Find Therapists and Counselors in Birmingham, Alabama
Find a therapist in Birmingham, Alabama that meets your needs. Browse our comprehensive list of affordable and licensed therapists in Birmingham to find a professional specializing in counseling people with stress, anxiety, depression, relationship issues, grief and more.
The information presented on this page has been compiled by our editorial team as well as via data feeds provided to us by partners. Although we make every effort to keep it up-to-date, misrepresentations and inaccuracies in the data are possible. We recommend that you contact the providers listed below directly to verify any information that may be of interest to you. Some of the therapists listed here pay referral fees to this website, which helps us fund the considerable work involved in collecting and maintaining all this data. This information is subject to change at any time and we take no responsibility for its accuracy.
Guide to Mental Health Resources in Birmingham, Alabama
Birmingham is a busy Alabama city with a lot of history. It was formed in 1871 after three small farm towns merged together and quickly became a hub spot for multiple business industries.
Now the most populous city in the state, 2017 estimates placed Birmingham’s population at 217,158 residents. Nearly three-quarters of the residents are African American while 22% are white. Their median age is a young 34 years old.
The population is falling. Between 2000 and 2010 Birmingham’s population plunged by more than 12%.
The city is considered to be a banking capital. However, over 40% of Birmingham minors live in poverty.
Violence in the city is relatively common. It has one of the highest crimes rates in the U.S.
Birmingham Mental Health
15.8% of Birmingham’s over 25 population has a bachelor’s degree or higher. The average worker earns $27,317, which is less than the national average.
A significant amount of evidence shows that poverty is intricately related to mental health issues. Additionally, someone who doesn’t have a college degree is more likely to have employment struggles than someone who does.
The average Birmingham resident did not graduate from college. This makes it more difficult for them to find a high-paying job. If they become too stressed about money, depression or other mental health issues might be triggered.
Alabama’s depression and suicide rate are significantly higher than the national average. Many residents are low-income or reside in rural areas. They don’t have reliable access to mental health care.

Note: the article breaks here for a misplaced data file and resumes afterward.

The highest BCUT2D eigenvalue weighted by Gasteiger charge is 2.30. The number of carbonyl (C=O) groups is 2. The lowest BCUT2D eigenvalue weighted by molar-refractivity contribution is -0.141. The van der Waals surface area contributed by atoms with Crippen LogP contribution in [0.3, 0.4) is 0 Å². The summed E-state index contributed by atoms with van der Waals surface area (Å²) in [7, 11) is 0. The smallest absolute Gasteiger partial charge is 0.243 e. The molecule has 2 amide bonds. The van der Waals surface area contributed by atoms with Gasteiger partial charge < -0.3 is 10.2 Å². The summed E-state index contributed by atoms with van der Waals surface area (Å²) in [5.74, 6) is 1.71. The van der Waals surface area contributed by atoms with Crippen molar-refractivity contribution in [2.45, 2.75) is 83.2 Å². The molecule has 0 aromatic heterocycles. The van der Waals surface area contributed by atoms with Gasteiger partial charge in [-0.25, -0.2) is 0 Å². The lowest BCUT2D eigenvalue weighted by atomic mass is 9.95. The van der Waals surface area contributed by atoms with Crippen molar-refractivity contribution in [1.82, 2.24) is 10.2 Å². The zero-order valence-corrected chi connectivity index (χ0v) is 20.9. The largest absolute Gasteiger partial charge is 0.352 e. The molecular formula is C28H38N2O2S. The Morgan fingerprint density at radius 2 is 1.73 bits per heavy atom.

Poverty, unemployment, and social isolation can lead to depression. However, the same cocktail of ingredients can also prevent someone from getting the care that they need. It’s hard to see a therapist if you can’t afford it. It can also be hard to muster up the motivation to go to the appointment.
According to data, Alabama has the least amount of mental health providers of any state in the country.
Health and Depression
Depression and obesity are intertwined. A recent study found that 36.3% of Alabama residents are obese. It’s one of the top five heaviest states.
Research has linked obesity to both depression and poverty. Birmingham residents are battling the perfect storm. There’s a high amount of poverty, obesity, and other possible stressors. There’s a risk that residents will develop depression or further health problems.
Mental Health Resources in Birmingham, Alabama
Alabama does not have an abundance of mental health providers. However, Birmingham city officials are trying to do something to make the city more livable.
In 2017, WalletHub ranked Birmingham has the 6th most stressed out city in America. Their ranking was based on factors like the divorce rate, share of single parents, number of adults diagnosed with depression, etc.
According to WalletHub, Birmingham residents have more financial stress than anyone else in the country.
The city is making an attempt to clean up its image. It’s updating buildings in its urban center and trying to revitalize its surroundings. The government is also pumping money into post-secondary education.
Birmingham is home to multiple major colleges and universities. Three of the five law schools within the state are located within the city’s confines. The area also has prominent medicine, optometry, pharmacy, nursing, engineering, and dentistry schools.
The college system is a big draw for young people and families. The athletic games receive national attention. However, it’s not enough to save the city. Students come to Birmingham to complete their education but they leave when they get their degree.
More Needs to be Done
Cleaning up the city’s main urban areas is a great start but it won’t eradicate Birmingham’s mental health problems. Residents are dealing with too many stressors. The state needs to hire more providers. People can’t be treated unless they have access to professional health care services.
In September 2018, Alabama’s prison system faced a hearing over its failure to hire an adequate number of mental health providers to treat inmates. U.S. District Judge Myron Thompson said that the state’s behavior violated the constitutional ban on cruel and unusual punishments.
Use our Therapist Directory
Birmingham doesn’t have a surplus of therapists, but there are enough providers in the city for you to become overwhelmed if you’re seeking treatment.
Our therapist directory can help you sort providers by data that we have already collected. This helps decrease the chance that you’ll be unhappy with your treatment. The process will be easier if you feel comfortable with your therapist.